The ultimate guide to Colorado’s coolest ski towns

Downtown Telluride.

Colorado is America’s number one destination for skiing and snowboarding, and for a good reason: it’s home to a whole lot of snowfall and no less than 28 resorts to explore.

And while the incredible skiing and snowboarding is what attracts visitors from across the globe, it’s often the charm of the ski towns that make them return time after time. There’s so much personality woven throughout each one, the only problem will be deciding which you’ll be visiting first.

Discover our top picks below for a starting point, and get ready for the adventure of a lifetime.

Steamboat, cowboy heritage

There are few places with as much personality as Steamboat. Born out of a railroad and ranching boom, a Norwegian brought skiing to the area in 1910, and the locals never looked back.

Steamboat has since stayed true to its cowboy roots, even with a world-class ski resort at its doorstep. You have to love a town that holds a winter carnival combining giant snow sculptures, kids skiing with road flares and adults skiing through fiery hoops.

When you’re not skiing or snowboarding, you can discover the restaurants, pubs and craft breweries downtown; wander outdoor retailers and boutique shops; or galleries filled with locally painted wildlife and landscapes. Then unwind by heading to Strawberry Hot Springs for a soak after a huge day exploring.

Telluride, box canyon beauty

Nestled into a box canyon, with one road in and one road out – Telluride is like driving straight onto a Hollywood movie set.

There are plenty of cool little features that give it so much personality, like the ‘free box’ on the main street that locals fill with items for others to use, which is so popular that it even has its own Facebook page. Or the five-star library full of free yoga classes on the schedule.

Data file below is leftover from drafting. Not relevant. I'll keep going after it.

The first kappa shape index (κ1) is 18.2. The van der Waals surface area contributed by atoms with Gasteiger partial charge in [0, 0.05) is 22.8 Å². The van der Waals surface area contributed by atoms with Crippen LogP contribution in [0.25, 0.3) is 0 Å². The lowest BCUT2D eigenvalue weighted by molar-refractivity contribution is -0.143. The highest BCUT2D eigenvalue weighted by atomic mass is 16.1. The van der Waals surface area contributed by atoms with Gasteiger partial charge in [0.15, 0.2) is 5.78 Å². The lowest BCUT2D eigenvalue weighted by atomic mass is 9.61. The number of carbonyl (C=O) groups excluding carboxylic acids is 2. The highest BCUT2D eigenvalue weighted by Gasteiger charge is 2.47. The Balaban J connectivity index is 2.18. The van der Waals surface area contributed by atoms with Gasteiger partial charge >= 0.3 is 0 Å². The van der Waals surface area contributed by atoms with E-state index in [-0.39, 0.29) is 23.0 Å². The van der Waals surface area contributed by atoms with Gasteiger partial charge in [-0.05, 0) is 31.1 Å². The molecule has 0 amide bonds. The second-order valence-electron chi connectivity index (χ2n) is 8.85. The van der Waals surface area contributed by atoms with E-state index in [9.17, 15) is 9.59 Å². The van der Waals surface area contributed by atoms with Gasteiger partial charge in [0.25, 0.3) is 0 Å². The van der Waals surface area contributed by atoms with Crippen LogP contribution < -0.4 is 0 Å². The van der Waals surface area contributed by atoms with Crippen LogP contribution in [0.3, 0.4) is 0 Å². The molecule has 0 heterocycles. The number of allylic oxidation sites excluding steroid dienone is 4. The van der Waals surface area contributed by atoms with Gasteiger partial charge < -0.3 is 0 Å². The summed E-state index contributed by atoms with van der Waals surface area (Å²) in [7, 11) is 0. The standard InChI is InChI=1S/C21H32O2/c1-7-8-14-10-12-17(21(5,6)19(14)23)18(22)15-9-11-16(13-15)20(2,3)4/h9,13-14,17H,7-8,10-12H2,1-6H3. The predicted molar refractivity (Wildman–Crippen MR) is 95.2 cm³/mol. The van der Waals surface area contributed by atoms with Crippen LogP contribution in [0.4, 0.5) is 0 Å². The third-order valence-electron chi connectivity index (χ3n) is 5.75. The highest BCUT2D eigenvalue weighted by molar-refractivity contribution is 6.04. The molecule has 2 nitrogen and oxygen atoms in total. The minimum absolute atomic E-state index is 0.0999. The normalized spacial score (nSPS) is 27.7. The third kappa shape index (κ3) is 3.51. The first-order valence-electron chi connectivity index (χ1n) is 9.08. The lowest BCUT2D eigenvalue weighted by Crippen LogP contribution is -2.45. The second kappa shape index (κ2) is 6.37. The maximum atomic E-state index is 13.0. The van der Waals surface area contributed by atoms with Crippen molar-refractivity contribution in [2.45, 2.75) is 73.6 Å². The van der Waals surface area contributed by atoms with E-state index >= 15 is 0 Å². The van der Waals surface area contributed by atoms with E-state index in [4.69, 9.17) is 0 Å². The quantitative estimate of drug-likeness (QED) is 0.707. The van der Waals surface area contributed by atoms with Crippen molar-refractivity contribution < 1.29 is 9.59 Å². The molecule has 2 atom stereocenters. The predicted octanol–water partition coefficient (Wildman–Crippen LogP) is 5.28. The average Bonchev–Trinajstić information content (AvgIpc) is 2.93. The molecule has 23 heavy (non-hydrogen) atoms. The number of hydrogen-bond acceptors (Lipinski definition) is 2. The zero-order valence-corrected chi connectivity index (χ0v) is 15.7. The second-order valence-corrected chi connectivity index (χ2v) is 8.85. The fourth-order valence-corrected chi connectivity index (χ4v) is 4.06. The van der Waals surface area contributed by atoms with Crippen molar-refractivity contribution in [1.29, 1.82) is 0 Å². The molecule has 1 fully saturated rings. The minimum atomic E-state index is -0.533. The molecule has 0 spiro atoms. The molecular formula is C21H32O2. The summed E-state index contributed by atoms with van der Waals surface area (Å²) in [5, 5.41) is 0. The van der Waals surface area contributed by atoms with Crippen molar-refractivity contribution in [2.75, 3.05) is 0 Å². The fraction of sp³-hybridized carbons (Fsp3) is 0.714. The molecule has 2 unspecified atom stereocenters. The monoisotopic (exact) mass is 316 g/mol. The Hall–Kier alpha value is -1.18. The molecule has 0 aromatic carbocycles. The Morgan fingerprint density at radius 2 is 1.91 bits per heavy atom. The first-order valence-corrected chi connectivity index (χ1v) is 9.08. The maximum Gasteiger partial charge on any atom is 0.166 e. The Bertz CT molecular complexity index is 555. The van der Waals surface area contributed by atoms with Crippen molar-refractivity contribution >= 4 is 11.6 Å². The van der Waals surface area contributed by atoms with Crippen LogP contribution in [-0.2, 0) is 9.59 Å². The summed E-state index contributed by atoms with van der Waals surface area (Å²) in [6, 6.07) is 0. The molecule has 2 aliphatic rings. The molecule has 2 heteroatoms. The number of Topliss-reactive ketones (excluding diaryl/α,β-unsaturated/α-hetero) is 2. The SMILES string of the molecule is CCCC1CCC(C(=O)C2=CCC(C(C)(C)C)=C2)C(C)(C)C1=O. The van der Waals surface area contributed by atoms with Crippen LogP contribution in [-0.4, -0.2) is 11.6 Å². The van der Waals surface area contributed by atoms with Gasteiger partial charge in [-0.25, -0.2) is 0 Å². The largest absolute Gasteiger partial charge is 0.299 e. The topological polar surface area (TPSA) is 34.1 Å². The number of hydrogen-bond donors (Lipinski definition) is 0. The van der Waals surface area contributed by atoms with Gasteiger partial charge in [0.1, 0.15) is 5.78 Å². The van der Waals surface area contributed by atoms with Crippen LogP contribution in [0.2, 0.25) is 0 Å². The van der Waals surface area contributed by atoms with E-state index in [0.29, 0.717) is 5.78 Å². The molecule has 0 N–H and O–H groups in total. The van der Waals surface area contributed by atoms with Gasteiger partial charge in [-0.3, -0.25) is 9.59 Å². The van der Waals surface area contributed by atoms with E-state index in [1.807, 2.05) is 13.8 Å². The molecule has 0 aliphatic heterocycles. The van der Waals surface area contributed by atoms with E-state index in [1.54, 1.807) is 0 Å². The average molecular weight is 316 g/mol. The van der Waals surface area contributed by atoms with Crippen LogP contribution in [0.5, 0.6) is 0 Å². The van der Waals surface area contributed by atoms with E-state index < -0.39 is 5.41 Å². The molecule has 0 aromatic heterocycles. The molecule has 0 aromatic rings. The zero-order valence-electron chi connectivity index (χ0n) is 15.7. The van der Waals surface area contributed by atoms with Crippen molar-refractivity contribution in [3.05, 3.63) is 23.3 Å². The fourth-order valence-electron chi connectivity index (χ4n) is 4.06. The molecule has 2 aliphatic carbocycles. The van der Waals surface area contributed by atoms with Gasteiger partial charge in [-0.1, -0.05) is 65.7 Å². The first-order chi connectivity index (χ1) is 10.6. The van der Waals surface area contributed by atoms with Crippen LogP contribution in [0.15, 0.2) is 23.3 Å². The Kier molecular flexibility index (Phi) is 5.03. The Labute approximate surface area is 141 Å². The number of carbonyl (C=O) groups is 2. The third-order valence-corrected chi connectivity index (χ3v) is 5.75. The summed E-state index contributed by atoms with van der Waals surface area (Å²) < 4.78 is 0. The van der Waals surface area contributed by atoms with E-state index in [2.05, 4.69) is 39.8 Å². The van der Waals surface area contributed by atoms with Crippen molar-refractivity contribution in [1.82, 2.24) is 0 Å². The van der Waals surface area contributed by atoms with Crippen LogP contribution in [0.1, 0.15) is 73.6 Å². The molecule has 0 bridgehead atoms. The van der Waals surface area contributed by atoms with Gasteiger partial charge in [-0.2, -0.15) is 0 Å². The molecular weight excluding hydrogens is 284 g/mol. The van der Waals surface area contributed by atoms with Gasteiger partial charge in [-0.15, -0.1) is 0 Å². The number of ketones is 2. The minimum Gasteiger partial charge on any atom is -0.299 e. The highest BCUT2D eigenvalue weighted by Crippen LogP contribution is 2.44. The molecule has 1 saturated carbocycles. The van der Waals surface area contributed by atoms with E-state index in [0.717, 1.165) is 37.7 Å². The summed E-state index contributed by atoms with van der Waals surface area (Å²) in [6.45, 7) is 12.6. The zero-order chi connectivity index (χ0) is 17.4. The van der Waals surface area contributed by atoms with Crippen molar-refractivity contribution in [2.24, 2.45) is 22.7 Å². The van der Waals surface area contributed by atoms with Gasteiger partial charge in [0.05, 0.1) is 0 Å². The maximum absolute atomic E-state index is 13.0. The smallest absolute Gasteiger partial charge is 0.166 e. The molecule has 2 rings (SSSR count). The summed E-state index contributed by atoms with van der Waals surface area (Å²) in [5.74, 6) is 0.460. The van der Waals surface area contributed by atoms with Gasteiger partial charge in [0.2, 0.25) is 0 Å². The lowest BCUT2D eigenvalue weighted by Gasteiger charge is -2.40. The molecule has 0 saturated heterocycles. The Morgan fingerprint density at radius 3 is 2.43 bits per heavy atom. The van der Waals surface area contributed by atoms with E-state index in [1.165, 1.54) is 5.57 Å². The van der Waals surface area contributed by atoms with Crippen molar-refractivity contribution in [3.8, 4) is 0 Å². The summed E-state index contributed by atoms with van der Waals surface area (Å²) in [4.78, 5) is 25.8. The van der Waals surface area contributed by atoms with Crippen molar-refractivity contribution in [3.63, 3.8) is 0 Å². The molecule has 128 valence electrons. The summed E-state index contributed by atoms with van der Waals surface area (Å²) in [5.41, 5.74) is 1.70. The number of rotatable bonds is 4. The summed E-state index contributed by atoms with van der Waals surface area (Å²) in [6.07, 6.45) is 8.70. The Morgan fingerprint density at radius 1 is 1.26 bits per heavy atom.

Take the town’s free gondola to Mountain Village for a purpose-built enclave of shopping and direct ski slope access to the ski resort, or get your very own custom skis made at the Wagner Custom Skis workshop; by night, head to an authentic saloon for your après fun or to the Sheridan Opera House for entertainment.

Crested Butte, cute as a button

Crested Butte. Photo credit: Sweet Tea Studios

The pedestrian-friendly town of your dreams where you can simply wander and enjoy. Nearly every business is local and unique to the area, and there’s plenty of history behind the colourful buildings – most of which date back to the 1800s, when Crested Butte was a mining town.

Dine in one of the great restaurants, visit the female-founded and owned Montanya Rum Distillery on the main street, enjoy one of the galleries, enjoy one of their many festivals or take the free bus up to the base area of Mt. Crested Butte to check out activities.

Aspen, the original queen

Aspen town. Photo credit: Jeremy Swanson for Aspen Snowmass

Aspen is the most famous ski town of them all; but long before it was a mecca for celebrities, it was a stomping ground for miners hoping to strike their luck on silver.

These days, it continues to have a rich undercurrent of personality, with a community that is just as vibrant as the town itself. Home to many famous artists and writers over the years, you can enjoy a tipple at Hunter S Thompson’s favourite bar at the Hotel Jerome; stop into the galleries and the Aspen Art Museum; or see a show at the Wheeler Opera House.

And if you’d like to explore even further, Snowmass is just 10 miles (16km) down the road with further exquisite dining and accommodation options.

Vail, purpose built luxury

Vail sets the standard for ski resorts in North America, and the bar is only getting higher. Purpose-built by a WW2 veteran and local rancher, with truly everything having been thought of, there’s an array of luxury accommodations and residences, shopping and dining, and endless off-slope activities.

Think paved, pedestrian-access-only roads and courtyards that lead to luxury hotels; swanky bars; ice skating rinks; and a variety of spas to relax in after a big day on the slopes.